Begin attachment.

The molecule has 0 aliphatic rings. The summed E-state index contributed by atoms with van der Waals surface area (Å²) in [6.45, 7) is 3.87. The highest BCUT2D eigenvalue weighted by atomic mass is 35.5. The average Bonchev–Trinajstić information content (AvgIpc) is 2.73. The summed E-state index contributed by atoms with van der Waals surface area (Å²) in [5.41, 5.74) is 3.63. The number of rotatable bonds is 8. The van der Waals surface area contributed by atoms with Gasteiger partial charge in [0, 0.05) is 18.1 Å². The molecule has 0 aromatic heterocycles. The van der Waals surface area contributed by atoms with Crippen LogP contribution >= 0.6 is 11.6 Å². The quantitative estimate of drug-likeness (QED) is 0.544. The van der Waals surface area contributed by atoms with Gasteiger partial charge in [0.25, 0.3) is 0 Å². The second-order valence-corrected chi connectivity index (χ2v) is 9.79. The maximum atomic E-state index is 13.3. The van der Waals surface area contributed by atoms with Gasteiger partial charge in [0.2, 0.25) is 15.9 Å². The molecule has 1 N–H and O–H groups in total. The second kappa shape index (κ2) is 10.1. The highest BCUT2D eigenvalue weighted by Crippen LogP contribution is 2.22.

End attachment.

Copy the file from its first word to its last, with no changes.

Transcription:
The molecule has 0 aliphatic rings. The summed E-state index contributed by atoms with van der Waals surface area (Å²) in [6.45, 7) is 3.87. The highest BCUT2D eigenvalue weighted by atomic mass is 35.5. The average Bonchev–Trinajstić information content (AvgIpc) is 2.73. The summed E-state index contributed by atoms with van der Waals surface area (Å²) in [5.41, 5.74) is 3.63. The number of rotatable bonds is 8. The van der Waals surface area contributed by atoms with Gasteiger partial charge in [0, 0.05) is 18.1 Å². The molecule has 0 aromatic heterocycles. The van der Waals surface area contributed by atoms with Crippen LogP contribution >= 0.6 is 11.6 Å². The quantitative estimate of drug-likeness (QED) is 0.544. The van der Waals surface area contributed by atoms with Gasteiger partial charge in [0.25, 0.3) is 0 Å². The second-order valence-corrected chi connectivity index (χ2v) is 9.79. The maximum atomic E-state index is 13.3. The van der Waals surface area contributed by atoms with Gasteiger partial charge in [0.2, 0.25) is 15.9 Å². The molecule has 1 N–H and O–H groups in total. The second kappa shape index (κ2) is 10.1. The highest BCUT2D eigenvalue weighted by Crippen LogP contribution is 2.22.